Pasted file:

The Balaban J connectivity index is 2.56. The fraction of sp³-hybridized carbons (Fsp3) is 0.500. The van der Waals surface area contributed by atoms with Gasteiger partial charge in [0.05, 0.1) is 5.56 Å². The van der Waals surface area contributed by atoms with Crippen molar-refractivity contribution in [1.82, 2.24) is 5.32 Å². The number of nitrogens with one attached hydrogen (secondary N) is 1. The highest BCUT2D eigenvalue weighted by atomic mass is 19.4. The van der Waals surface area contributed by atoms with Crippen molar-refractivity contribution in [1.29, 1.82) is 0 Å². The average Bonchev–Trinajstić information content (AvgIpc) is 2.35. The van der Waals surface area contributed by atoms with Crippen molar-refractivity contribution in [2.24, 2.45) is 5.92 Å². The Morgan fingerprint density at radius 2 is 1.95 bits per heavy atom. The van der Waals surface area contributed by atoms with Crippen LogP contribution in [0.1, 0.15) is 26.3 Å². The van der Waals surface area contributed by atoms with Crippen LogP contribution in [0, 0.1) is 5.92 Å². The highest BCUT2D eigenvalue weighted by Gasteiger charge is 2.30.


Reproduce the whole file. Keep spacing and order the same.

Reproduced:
The Balaban J connectivity index is 2.56. The fraction of sp³-hybridized carbons (Fsp3) is 0.500. The van der Waals surface area contributed by atoms with Gasteiger partial charge in [0.05, 0.1) is 5.56 Å². The van der Waals surface area contributed by atoms with Crippen molar-refractivity contribution in [1.82, 2.24) is 5.32 Å². The number of nitrogens with one attached hydrogen (secondary N) is 1. The highest BCUT2D eigenvalue weighted by atomic mass is 19.4. The van der Waals surface area contributed by atoms with Crippen molar-refractivity contribution in [1.29, 1.82) is 0 Å². The average Bonchev–Trinajstić information content (AvgIpc) is 2.35. The van der Waals surface area contributed by atoms with Crippen molar-refractivity contribution in [2.24, 2.45) is 5.92 Å². The Morgan fingerprint density at radius 2 is 1.95 bits per heavy atom. The van der Waals surface area contributed by atoms with Crippen LogP contribution in [0.1, 0.15) is 26.3 Å². The van der Waals surface area contributed by atoms with Crippen LogP contribution in [0, 0.1) is 5.92 Å². The highest BCUT2D eigenvalue weighted by Gasteiger charge is 2.30.